Formative experiences and their impact on financial behavior
Peeling the onion
Scars from economic and financial distress can run deep. What enduring effects will the scars of the past decade have on people’s behavior, particularly their financial behavior?
June 14, 2017
A blog post by Urval Goradia, senior market insights analyst, Deloitte Services, LP
As you probably recall, a decade ago, the first flickers of the financial crisis became visible to the world. And, a year later, the global financial system teetered on the brink, with dire consequences for average Americans. Almost one in six American workers lost jobs during the 2007-09 Great Recession.1 Over a third of workers reported anxiety over layoffs, wage cuts, shorter hours, and trouble finding work applicable to their skill levels.2 Also, a vast majority of investors lost money due to the precipitous decline in the stock market.3 Similarly in Europe, amid fledgling recovery, sovereign debt crises of the Euro area periphery left several nations with record levels of unemployment (especially among 18-to-25 year-olds).
Scars from economic and financial distress can run deep. Take, for instance, the experiences of the people who lived through the Great Depression. Stories of their frugality and aversion to risk decades into financial stability have become common lore for many of us, who know them as relatives and friends.
Likewise, even with stock markets near record highs and today’s relatively upbeat economic sentiment, it behooves us to ask: What enduring effects will the scars of the past decade have on people’s behavior, particularly their financial behavior?
A recent paper in the Journal of Finance examining the associations between formative experiences (such as a job loss) and future portfolio choices yields some insight. By analyzing data from the 1991-93 “Finnish Great Depression”—when Finland’s GDP contracted by 10 percent and unemployment skyrocketed from 3 percent to 16 percent—researchers show that individuals negatively affected by adverse labor markets are less likely to invest in risky assets.4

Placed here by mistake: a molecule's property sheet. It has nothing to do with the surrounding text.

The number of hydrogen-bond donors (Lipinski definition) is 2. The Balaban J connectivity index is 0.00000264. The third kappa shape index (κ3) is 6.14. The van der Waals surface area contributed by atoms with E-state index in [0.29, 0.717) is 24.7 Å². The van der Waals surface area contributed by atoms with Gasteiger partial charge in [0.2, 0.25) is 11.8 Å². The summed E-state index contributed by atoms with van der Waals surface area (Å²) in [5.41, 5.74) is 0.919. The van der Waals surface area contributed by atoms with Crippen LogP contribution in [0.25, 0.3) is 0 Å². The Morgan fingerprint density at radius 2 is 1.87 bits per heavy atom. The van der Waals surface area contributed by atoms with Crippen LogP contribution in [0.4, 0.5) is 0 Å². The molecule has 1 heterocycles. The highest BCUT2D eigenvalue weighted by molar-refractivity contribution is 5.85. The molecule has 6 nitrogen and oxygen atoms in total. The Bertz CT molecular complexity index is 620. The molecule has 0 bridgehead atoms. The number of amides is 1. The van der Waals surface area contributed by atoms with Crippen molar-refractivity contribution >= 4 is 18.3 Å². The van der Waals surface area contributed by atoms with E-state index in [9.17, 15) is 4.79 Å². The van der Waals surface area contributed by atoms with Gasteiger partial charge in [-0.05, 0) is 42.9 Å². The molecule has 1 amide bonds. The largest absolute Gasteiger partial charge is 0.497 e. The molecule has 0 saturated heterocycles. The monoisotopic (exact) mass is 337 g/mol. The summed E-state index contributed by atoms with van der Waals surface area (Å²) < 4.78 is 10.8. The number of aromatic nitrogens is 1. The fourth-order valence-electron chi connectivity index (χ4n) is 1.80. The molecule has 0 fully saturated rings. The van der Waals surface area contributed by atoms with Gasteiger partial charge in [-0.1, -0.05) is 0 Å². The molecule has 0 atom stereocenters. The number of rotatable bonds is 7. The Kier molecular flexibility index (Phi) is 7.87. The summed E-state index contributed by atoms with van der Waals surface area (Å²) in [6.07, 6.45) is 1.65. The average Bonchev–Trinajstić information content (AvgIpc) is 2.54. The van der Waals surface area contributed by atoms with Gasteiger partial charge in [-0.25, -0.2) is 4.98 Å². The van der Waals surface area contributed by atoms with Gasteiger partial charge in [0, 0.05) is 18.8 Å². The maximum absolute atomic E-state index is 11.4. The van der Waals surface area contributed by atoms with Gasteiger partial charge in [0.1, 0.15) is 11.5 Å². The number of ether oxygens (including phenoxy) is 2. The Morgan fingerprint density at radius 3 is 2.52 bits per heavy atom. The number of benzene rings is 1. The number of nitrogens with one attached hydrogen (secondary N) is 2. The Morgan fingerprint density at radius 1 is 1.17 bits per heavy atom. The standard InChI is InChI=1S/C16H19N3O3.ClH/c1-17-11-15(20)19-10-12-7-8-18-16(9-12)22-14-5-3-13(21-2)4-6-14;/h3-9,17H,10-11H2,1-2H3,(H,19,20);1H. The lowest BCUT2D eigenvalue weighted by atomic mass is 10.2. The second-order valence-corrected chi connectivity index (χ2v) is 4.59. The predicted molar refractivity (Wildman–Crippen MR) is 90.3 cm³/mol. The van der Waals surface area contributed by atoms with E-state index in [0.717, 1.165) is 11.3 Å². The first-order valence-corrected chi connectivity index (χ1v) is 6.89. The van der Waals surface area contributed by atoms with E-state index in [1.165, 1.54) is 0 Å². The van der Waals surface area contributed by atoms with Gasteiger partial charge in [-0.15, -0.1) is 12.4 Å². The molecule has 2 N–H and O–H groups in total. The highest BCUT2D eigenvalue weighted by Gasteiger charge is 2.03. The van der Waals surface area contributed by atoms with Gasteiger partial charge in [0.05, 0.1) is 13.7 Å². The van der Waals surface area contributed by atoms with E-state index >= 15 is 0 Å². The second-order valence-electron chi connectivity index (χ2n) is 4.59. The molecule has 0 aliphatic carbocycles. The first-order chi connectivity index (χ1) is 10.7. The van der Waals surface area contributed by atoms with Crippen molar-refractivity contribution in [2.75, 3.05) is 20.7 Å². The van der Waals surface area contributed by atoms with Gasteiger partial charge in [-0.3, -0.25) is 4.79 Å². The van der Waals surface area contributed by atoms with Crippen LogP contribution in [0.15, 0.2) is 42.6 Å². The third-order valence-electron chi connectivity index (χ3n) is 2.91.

The researchers measured that stock market participation, a full decade after the depression, was 2.8 to 3.6 percent lower for affected workers. As the authors observe, these effects are fairly large, as the stock market participation rate in the Finnish sample was 22 percent. Of equal importance, those who underwent the shock second-hand—as family members or neighbors of affected workers—also turned more risk-averse. Stock market participation was 0.4 to 0.6 percent lower among these groups.
Considering the severity of unemployment that accompanied the financial crisis in the United States and other crises worldwide, these findings portend that a broad cross-section of households might have become more risk-averse. The following observation is notable in this context: A recent Gallup survey showed that stock market participation among US adults dropped from 65 percent in 2007 to 54 percent in April 2017.5
Other research outside the United States also bears this out: There was “a loss of trust in financial intermediation prompting some investors to abandon the stock market altogether and the remaining investors to take on more idiosyncratic risk, on average [in Germany even three to four years after the financial crisis.]”6
Why should financial services firms care about formative experiences?
First, there is a lot at stake. The financial assets of US households are projected to grow to $64 trillion by 2030.7 Many households are now led by Millennials, who were in their formative years of consumerism and career development when the financial crisis hit. We can safely assume that in dollar terms a sizable piece of these trillions of household financial assets are held by Millennial households.
It simply makes sense, in a digital world in which consumer data is deep and widespread, to understand how customer preferences for asset classes have been moving since crises of any size. Of course, there is the need to design financial products and services in line with customer professed attitudes.